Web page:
Cancelling Preseason Games Hurts The Browns More Than Most Teams

Will there be another Damon Sheehy-Guiseppe without preseason games? (bleacherreport.com)

Will there be another Damon Sheehy-Guiseppe without preseason games? (bleacherreport.com)


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Editor's note: Tony Grossi is a Cleveland Browns analyst for TheLandOnDemand.com and 850 ESPN Cleveland.

Takeaways from the start of a very weird Browns training camp …

Be careful what you ask for

Ever since I’ve covered the NFL, there existed a debate about preseason games. Are they really necessary?

This year we’re going to find out.

Preseason games were canceled because of Covid-19. Fans and media greeted the news with rousing applause. The general response was “Good riddance to bad rubbish.”

Dare I say I miss them already?

And I bet the coaches and players will miss them, too.

Preseason games served a purpose. But they suffered horrible PR and were mis-used by most coaches.

The biggest problem was NFL owners had the gall to charge season ticket-holders – their best customers – full price for games that didn’t count in the standings. Why? Because they could. It was audacious, greedy and obnoxious.

Over time, an equally big problem arose. An influx of younger, new-guard coaches became increasingly afraid to play their starters. Even the so-called dress rehearsal third game became a farce. Last year, the Browns barely played starters one series in the third game.

As a result, teams came out rusty and unprepared for Week 1, if not the whole first month of the season. That’s on the coaches. They lost track of the purpose of preseason – to prepare the team for the real season. Coaches lived in their fears instead of hardening their teams for the long haul ahead.

The cancellation of preseason games hurts the teams with new coaches implementing new offenses and defenses – like the Browns. It hurts undrafted or lower-drafted players, and other longshot roster hopefuls needing to capitalize on every game opportunity.

It also hurts new coach Kevin Stefanski in trying to gauge whether he can trust coordinator Alex Van Pelt with offensive play-calling duties. The plan was for Van Pelt to call plays in a couple of preseason games. Now, Stefanski will have to create opportunities in the short, live-tackling portion of this condensed camp in the dog days of late August.

If ever a preseason schedule was needed, this was the year for the Browns.

Some will say college football manages nicely without preseason games. Actually, the Power 5 programs always have had a preseason. It’s their pre-conference slate of cupcake opponents. They just don’t call it preseason.

NFL preseason games were destined to be cut to two when the league expands to 17 regular-season games in 2021-23. I think this pandemic-ruined year will prove that two games are better than none.

Opting out

NFL players have the choice to opt out of playing this year because of Covid-19.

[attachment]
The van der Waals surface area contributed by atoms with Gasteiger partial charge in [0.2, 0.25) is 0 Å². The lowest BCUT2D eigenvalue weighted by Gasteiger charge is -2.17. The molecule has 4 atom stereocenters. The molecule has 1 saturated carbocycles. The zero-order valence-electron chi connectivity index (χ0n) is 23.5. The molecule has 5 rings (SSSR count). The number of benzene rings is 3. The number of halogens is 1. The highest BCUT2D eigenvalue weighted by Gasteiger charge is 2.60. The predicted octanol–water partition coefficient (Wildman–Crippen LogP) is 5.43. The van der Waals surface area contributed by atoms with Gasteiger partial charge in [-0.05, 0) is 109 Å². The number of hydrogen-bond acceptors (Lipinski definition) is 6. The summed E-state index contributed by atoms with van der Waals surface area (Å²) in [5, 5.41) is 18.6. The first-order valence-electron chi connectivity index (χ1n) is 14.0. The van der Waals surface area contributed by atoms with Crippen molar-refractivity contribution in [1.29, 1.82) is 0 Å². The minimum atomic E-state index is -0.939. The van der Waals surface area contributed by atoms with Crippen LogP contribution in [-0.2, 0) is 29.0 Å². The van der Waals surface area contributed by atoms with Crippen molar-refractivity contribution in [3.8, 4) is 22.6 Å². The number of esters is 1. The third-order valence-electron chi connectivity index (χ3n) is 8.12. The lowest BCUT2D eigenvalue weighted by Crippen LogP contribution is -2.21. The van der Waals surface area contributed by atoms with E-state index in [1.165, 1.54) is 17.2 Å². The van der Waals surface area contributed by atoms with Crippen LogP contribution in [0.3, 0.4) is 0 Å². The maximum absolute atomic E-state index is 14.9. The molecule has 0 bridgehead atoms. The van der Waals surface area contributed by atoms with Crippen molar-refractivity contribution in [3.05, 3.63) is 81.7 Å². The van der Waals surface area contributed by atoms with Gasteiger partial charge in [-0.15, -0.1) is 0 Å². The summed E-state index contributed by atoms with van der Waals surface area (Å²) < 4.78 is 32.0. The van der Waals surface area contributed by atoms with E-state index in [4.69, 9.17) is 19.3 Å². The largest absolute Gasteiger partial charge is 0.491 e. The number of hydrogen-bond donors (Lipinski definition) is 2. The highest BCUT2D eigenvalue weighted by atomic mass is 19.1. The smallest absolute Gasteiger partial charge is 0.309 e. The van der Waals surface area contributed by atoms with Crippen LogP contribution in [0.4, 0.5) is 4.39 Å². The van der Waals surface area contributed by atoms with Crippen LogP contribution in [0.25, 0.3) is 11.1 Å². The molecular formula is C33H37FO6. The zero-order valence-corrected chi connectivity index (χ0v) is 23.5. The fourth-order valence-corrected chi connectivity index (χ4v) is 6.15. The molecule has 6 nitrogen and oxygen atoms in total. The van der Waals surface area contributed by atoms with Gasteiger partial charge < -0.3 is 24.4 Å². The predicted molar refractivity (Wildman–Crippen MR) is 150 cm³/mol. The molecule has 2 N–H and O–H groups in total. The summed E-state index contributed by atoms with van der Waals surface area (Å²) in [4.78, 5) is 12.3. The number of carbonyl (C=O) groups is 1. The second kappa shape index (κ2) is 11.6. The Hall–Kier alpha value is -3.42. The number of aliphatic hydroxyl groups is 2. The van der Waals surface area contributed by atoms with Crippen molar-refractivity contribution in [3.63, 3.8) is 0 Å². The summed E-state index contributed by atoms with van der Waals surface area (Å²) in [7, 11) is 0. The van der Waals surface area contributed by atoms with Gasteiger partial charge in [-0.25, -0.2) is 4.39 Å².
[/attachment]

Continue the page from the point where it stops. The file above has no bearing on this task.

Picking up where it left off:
Already, 25 players have notified their teams they wish to opt out. No Browns have made this choice yet.

Hardest hit has been the Patriots. Six Patriots have chosen to opt out, including starting linebacker Donta Hightower, safety Patrick Chung and offensive tackle Marcus Cannon.

The league and players union agreed to compensate opt-out players. Players designated as higher-risk, due to specified health factors, receive a $350,000 stipend, or advance on their 2020 salary, which tolls into 2021, and they receive an accrued NFL season toward free agency. Players designated voluntary opt-out receive a $150,000 advance on their tolled contract but no accrued season.

These are obviously tough choices and reflect huge sacrifices by the players. Hightower was scheduled to make $8 million in salary this season, and as much as $2.875 million in a roster bonus and incentives. He is the father of a newborn son. His mother reportedly has Type 2 diabetes.

There probably will be many more to make this choice.

Players have until seven days after the amended agreement with the league and players is signed to opt out.

New world order

With NFL training camps now closed to spectators, media coverage will change – for the worse.

The number of media permitted to view practice and use the team’s media room will be limited. A second tier of media will be approved to view practice from a distance but not use the media room.

There will be no personal interviews with coaches or players. All interviews will be conducted via Zoom calls in group sessions. Everything is being homogenized.

Also, reporting of what’s actually happening on the practice field will be severely restricted. What those restrictions have to do with Covid-19 is anybody’s guess.

Ultimately, teams will fill this self-created vacuum of media availability with their in-house media departments.

The Browns announced they will launch a daily two-hour show on their media platforms to stream practices and interviews with players and coaches. “Browns Live: Training Camp,” will debut on the first day of Browns practice, August 14, at 2-4 p.m., on the Browns’ website, Mobile App, YouTube channel, Twitter and Facebook pages.